“But I don’t know how to play! It was always Bob who played. Now, what else had he liked? “Good King Wenceslas” Oh, and she was off…minor key and then treble for the words of the page. She played the whole carol in what felt like a trance. This was freaky!
She looked at her hands. Her left hand was quite familiar with its blue veins, age spots, long slender fingers, nails uncared for and of various lengths. Her right hand, in the red glove, looked bigger, more powerful? How could that be? The glove she had picked up had been really tiny. She shuddered. What was this weird glove anyway? She would take it off and throw it away.
But she didn’t take it off. Instead, she rubbed her hands together and felt the warmth and pleasant tingling in her left hand too. She walked over to the window just in time to see the neighbor’s wife, carrying their toddler, hurry into the building. Good heavens, neither the child nor the mother had a hat in this awful wind. The mother was holding her hand over the little girl’s head trying to protect her ears as she scuttled into the building. Clump, clump up the stairs she came and bang went the door as she went into the apartment opposite.
Maddy ran to the bedroom and rummaged around in the bottom drawer of her bureau. Where was it? Ah, here we are! She pulled out a soft woolen scarf that Bob had given her years ago. She had never worn it because the color was too intense, sky blue turning to evening. Surely there was a pair of knitting needles in here too.
“This is crazy! I don’t know how to knit. I never learned and my mother used to scold me because I was useless at any sort of handiwork. What is this?”
But her hands had a mind of their own, it seemed, and she was quickly unraveling the scarf and rolling the wool into a big ball. Cast on stitches, quickly now! She had a faint memory of her grandmother knitting her a hat with a pom-pom. But how? Oh, the stitches were already cast on and her hands were flying, rounding the shape of the hat. Yes, a few rows of knitting two stitches together to form the crown. Oh, and surely there should be ear flaps. No problem! Just pick up the stitches with one needle and crochet a triangle shape and there, that was done and now the other side and cast off. Yes, a pom pom, how funny! And cut with the scissors and attach. Perfect for the mother. Well, now that she had the pattern, in a twinkling, she had made one for the baby too.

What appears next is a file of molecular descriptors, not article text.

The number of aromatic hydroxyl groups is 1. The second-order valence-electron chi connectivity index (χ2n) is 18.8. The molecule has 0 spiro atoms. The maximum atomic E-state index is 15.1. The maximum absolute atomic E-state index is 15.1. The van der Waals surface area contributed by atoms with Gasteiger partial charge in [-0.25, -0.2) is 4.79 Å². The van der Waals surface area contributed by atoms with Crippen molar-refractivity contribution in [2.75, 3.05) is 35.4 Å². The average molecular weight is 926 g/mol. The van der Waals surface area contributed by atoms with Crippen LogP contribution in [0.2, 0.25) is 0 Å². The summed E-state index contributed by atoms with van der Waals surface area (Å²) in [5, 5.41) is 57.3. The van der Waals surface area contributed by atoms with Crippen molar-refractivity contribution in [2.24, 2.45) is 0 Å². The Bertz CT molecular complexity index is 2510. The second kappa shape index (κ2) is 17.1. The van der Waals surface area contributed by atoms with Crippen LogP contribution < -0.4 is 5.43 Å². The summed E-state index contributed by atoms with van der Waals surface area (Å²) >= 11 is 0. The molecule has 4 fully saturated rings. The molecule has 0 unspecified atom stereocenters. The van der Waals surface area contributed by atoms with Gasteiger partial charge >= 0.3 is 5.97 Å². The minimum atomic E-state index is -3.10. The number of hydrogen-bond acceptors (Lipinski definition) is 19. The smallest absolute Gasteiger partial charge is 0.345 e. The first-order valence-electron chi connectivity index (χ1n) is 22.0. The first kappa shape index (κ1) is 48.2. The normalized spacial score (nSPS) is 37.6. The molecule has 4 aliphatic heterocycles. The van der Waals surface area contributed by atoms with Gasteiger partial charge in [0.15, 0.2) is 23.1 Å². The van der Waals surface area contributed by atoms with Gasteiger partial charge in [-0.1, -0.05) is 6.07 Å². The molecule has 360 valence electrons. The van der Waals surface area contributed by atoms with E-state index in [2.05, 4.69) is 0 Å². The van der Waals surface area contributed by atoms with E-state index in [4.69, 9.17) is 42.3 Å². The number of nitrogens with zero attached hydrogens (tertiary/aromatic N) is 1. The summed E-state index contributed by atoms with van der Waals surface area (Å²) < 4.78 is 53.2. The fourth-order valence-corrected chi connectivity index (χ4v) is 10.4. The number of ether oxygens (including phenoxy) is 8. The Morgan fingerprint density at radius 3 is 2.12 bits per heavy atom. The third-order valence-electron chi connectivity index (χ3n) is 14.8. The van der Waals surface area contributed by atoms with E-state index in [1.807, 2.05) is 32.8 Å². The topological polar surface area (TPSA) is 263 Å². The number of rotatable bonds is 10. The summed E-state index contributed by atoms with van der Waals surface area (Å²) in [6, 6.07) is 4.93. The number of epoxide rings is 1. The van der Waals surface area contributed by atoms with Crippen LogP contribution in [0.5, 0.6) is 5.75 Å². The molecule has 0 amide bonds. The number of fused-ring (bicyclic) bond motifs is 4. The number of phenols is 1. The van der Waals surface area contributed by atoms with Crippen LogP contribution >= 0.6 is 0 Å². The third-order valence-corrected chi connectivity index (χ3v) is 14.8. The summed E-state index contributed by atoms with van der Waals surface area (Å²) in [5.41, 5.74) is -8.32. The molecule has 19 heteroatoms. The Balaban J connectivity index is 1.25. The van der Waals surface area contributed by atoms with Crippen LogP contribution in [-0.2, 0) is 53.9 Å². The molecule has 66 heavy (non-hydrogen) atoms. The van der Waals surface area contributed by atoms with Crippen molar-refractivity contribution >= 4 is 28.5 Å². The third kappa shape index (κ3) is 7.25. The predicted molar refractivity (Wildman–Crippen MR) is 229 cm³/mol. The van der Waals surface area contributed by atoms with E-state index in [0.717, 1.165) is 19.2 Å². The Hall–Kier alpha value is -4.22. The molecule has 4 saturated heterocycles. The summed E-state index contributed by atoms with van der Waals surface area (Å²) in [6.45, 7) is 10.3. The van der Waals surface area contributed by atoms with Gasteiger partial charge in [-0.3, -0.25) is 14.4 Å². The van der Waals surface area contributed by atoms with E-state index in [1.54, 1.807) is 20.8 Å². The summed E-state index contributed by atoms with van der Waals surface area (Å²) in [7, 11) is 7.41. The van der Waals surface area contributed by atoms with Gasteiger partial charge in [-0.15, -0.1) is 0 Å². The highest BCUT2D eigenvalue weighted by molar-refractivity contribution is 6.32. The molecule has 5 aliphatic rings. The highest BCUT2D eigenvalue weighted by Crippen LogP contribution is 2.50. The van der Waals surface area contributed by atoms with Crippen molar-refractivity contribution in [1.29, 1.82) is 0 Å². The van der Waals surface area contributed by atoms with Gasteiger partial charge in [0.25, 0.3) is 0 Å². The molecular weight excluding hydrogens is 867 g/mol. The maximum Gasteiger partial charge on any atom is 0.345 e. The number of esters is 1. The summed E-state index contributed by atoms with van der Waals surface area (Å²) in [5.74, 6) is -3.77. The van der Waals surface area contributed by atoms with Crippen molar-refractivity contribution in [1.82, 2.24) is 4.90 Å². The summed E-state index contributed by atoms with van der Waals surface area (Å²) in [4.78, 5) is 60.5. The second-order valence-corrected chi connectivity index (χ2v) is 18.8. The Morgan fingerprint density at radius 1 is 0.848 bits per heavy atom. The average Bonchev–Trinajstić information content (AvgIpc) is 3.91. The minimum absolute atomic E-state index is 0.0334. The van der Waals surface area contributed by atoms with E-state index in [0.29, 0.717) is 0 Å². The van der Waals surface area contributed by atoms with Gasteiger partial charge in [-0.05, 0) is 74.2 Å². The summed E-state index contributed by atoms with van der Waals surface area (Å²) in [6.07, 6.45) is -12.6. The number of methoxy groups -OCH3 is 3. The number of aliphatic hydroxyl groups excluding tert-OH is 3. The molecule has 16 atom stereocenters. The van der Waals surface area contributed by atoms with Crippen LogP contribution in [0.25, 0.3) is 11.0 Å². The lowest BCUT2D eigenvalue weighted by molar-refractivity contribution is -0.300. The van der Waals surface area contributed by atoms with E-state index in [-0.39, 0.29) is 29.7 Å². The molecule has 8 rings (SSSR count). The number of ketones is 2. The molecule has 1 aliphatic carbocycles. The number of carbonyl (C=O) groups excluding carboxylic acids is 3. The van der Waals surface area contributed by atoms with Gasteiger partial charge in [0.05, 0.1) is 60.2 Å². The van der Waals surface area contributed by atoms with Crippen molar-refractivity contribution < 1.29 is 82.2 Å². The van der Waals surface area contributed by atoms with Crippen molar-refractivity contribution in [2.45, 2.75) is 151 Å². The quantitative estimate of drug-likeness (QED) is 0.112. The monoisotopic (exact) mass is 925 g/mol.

Maddy gazed at the two hats, perfect and ready lying on her bed. She looked, astonished, at her hands and once again rubbed them together. She went into the kitchen….somewhere she had a set of cookie cutters with Christmas shapes
Up at the North Pole, Mrs. Clause was scolding an elf. She was scolding very gently, of course.
“You really must try to keep your gloves on at all times. I can’t keep going into the enchanted forest to sort through the leaves to find new gloves for you.”
“But, Mama Clause. Perhaps some poor mortal will get some Christmas cheer from my glove, after all.” whispered the elf, quite ashamed of himself.
“Perhaps some good will come of my carelessness.”
“Let us hope so dear. Now rub your hands together and see if you can manage with just the one glove. You still have over a hundred toys to make tonight and Santa has enough on his mind without worrying about production.”
On Christmas Eve, Maddy tapped at her neighbors’ door. She gave the two hats and some spectacular cookies to the young mother. Of course, she was invited in. She was shocked to see how bare and empty the flat looked compared to her own. There was a smell of something delicious cooking though.
“You are alone at Christmas?” asked the young father. “This is not good. We never made Christmas in our country but I think this is a good feast, no? You come tomorrow and we will eat together. We hear sometimes music you play. My wife sings very nice. Tomorrow we will make music together too.”
Maddy thanked them and was very glad to accept their invitation. Perhaps on Christmas Day they would leave the doors of the two flats open and they could share food and music. Bob would have liked that idea. As she got into bed she remembered the red glove. She took it off and slipped it under her pillow.